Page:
Ironing out the interiors of exoplanets

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Ironing out the interiors of exoplanets

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With the importance of iron in planetary interiors, it is essential to determine physical properties at extreme pressure and temperature. The pressure

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With the importance of iron in planetary interiors, it is essential to determine physical properties at extreme pressure and temperature. The pressure and temperature conditions at which iron melts can tell about the size of the liquid metal core. It is an essential factor for understanding the potential for generating a radiation-shielding magnetic field.

Using high-energy lasers at the National Ignition Facility and in situ x-ray diffraction, scientists at the Lawrence Livermore National Laboratory (LLNL) and collaborators have determined high-pressure melting curves and structural properties of pure iron up to 1,000 GPa, three times the pressure of Earth’s inner core.

Scientists performed several experiments to mimic the conditions observed by a parcel of iron descending toward the center of a super-Earth core.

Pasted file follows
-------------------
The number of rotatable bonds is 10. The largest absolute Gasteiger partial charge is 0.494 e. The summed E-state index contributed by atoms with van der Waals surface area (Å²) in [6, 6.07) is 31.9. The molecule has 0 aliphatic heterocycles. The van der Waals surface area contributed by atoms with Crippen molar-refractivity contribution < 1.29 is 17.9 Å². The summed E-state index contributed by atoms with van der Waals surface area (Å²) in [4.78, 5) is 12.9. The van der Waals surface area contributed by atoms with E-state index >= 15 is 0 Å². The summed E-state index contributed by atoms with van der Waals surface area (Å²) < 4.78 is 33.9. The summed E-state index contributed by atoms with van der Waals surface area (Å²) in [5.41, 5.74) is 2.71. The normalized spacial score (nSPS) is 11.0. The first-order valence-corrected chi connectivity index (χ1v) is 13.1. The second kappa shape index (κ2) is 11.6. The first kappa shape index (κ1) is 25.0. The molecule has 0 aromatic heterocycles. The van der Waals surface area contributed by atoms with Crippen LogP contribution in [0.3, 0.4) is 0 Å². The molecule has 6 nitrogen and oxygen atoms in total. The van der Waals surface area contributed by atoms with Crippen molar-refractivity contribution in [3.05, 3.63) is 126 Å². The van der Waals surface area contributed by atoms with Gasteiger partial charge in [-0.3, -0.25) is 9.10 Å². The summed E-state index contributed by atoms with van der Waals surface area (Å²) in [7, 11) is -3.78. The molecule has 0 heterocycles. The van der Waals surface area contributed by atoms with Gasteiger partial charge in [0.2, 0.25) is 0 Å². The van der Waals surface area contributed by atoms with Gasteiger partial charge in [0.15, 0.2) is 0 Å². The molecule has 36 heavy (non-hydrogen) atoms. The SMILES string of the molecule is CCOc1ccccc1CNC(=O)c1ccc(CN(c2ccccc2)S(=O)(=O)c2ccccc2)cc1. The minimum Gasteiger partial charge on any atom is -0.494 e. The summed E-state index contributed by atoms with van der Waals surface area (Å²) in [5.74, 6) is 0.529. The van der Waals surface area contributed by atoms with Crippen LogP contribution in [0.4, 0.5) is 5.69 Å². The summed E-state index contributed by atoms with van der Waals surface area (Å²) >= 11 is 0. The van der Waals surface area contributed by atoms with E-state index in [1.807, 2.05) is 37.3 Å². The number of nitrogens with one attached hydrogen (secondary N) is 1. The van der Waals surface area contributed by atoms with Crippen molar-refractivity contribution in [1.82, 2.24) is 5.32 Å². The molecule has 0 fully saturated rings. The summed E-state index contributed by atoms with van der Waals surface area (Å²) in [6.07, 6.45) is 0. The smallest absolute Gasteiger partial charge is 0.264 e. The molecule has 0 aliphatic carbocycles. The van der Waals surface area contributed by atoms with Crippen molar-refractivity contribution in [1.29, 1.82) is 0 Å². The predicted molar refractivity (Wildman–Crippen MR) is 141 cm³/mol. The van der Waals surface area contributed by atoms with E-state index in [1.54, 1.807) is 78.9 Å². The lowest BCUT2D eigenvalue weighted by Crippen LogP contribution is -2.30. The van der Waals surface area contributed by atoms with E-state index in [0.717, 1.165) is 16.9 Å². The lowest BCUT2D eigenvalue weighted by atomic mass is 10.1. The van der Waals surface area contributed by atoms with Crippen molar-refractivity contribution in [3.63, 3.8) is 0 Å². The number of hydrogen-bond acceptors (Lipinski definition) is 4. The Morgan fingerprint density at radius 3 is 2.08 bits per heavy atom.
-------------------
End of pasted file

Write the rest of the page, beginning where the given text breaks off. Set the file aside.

Rick Kraus, LLNL physicist and lead author of the paper, said, “The sheer wealth of iron within rocky planet interiors makes it necessary to understand the properties and response of iron at the extreme conditions deep within the cores of more massive Earth-like planets. The iron melting curve is critical to understanding the internal structure, thermal evolution, as well as the potential for dynamo-generated magnetospheres.”

A magnetosphere is considered an essential component of habitable terrestrial planets. Earth’s magnetodynamo is generated in the convecting liquid iron outer core surrounding the solid iron inner core and is powered by the latent heat released during the solidification of the iron.

Through the experiments, the team determined the length of dynamo action during core solidification to the hexagonal close-packed structure inside super-Earth exoplanets. They also found that solidification kinetics at such extreme conditions are fast. It takes only nanoseconds to transition from a liquid to a solid.

Kraus said“We find that terrestrial exoplanets with four to six times Earth’s mass will have the longest dynamos, which provide important shielding against cosmic radiation.”

“Beyond our interest in understanding the habitability of exoplanets, the technique we’ve developed for iron will be applied to more programmatically relevant materials in the future.”

“This experimental insight is improving our modeling of the time-dependent material response for all materials.”

Journal Reference:

  1. Richard G. Kraus et al. Measuring the melting curve of iron at super-Earth core conditions. DOI: 10.1126/science.abm1472

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